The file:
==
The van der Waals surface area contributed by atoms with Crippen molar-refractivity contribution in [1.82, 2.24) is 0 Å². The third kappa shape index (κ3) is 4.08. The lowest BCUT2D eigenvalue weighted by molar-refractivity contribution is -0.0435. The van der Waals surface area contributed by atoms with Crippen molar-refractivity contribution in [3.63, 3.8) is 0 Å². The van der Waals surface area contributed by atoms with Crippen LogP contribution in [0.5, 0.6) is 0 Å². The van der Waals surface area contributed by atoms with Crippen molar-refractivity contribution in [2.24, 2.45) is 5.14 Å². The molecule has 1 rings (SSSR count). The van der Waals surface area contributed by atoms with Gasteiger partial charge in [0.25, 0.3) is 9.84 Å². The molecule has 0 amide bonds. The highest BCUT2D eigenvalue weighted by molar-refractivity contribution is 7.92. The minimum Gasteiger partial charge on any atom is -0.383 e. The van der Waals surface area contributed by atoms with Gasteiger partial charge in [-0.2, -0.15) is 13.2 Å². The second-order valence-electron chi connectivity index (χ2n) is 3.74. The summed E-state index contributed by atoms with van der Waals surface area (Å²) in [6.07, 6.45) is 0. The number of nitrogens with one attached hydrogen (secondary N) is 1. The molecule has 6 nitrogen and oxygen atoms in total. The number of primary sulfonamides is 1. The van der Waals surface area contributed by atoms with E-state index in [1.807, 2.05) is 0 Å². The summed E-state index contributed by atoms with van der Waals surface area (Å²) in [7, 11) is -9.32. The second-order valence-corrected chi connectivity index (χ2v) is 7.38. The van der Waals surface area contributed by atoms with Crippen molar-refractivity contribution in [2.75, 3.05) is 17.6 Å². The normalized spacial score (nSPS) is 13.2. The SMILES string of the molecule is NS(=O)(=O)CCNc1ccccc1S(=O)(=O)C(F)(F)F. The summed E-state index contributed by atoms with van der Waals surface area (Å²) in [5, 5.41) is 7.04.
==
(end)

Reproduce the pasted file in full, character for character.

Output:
The van der Waals surface area contributed by atoms with Crippen molar-refractivity contribution in [1.82, 2.24) is 0 Å². The third kappa shape index (κ3) is 4.08. The lowest BCUT2D eigenvalue weighted by molar-refractivity contribution is -0.0435. The van der Waals surface area contributed by atoms with Crippen molar-refractivity contribution in [3.63, 3.8) is 0 Å². The van der Waals surface area contributed by atoms with Crippen LogP contribution in [0.5, 0.6) is 0 Å². The van der Waals surface area contributed by atoms with Crippen molar-refractivity contribution in [2.24, 2.45) is 5.14 Å². The molecule has 1 rings (SSSR count). The van der Waals surface area contributed by atoms with Gasteiger partial charge in [0.25, 0.3) is 9.84 Å². The molecule has 0 amide bonds. The highest BCUT2D eigenvalue weighted by molar-refractivity contribution is 7.92. The minimum Gasteiger partial charge on any atom is -0.383 e. The van der Waals surface area contributed by atoms with Gasteiger partial charge in [-0.2, -0.15) is 13.2 Å². The second-order valence-electron chi connectivity index (χ2n) is 3.74. The summed E-state index contributed by atoms with van der Waals surface area (Å²) in [6.07, 6.45) is 0. The number of nitrogens with one attached hydrogen (secondary N) is 1. The molecule has 6 nitrogen and oxygen atoms in total. The number of primary sulfonamides is 1. The van der Waals surface area contributed by atoms with E-state index in [1.807, 2.05) is 0 Å². The summed E-state index contributed by atoms with van der Waals surface area (Å²) in [7, 11) is -9.32. The second-order valence-corrected chi connectivity index (χ2v) is 7.38. The van der Waals surface area contributed by atoms with Crippen molar-refractivity contribution in [2.75, 3.05) is 17.6 Å². The normalized spacial score (nSPS) is 13.2. The SMILES string of the molecule is NS(=O)(=O)CCNc1ccccc1S(=O)(=O)C(F)(F)F. The summed E-state index contributed by atoms with van der Waals surface area (Å²) in [5, 5.41) is 7.04.